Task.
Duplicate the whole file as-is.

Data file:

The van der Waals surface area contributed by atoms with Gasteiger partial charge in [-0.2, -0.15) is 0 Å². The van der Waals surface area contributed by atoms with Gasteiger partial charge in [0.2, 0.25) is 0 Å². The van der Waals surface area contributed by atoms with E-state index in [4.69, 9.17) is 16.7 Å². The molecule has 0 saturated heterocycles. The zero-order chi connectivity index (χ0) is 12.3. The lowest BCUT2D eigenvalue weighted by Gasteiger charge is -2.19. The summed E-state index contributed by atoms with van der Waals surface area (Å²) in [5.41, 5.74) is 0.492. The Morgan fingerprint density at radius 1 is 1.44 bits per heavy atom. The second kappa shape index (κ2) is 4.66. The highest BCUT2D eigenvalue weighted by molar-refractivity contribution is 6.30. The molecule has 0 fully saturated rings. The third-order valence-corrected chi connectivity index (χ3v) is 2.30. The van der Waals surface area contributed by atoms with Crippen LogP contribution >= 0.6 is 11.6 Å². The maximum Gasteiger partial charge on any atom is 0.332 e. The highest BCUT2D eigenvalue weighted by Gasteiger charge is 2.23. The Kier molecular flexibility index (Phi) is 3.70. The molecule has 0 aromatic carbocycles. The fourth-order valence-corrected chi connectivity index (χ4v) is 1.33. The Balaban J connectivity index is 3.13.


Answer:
The van der Waals surface area contributed by atoms with Gasteiger partial charge in [-0.2, -0.15) is 0 Å². The van der Waals surface area contributed by atoms with Gasteiger partial charge in [0.2, 0.25) is 0 Å². The van der Waals surface area contributed by atoms with E-state index in [4.69, 9.17) is 16.7 Å². The molecule has 0 saturated heterocycles. The zero-order chi connectivity index (χ0) is 12.3. The lowest BCUT2D eigenvalue weighted by Gasteiger charge is -2.19. The summed E-state index contributed by atoms with van der Waals surface area (Å²) in [5.41, 5.74) is 0.492. The Morgan fingerprint density at radius 1 is 1.44 bits per heavy atom. The second kappa shape index (κ2) is 4.66. The highest BCUT2D eigenvalue weighted by molar-refractivity contribution is 6.30. The molecule has 0 fully saturated rings. The third-order valence-corrected chi connectivity index (χ3v) is 2.30. The van der Waals surface area contributed by atoms with Crippen LogP contribution >= 0.6 is 11.6 Å². The maximum Gasteiger partial charge on any atom is 0.332 e. The highest BCUT2D eigenvalue weighted by Gasteiger charge is 2.23. The Kier molecular flexibility index (Phi) is 3.70. The molecule has 0 aromatic carbocycles. The fourth-order valence-corrected chi connectivity index (χ4v) is 1.33. The Balaban J connectivity index is 3.13.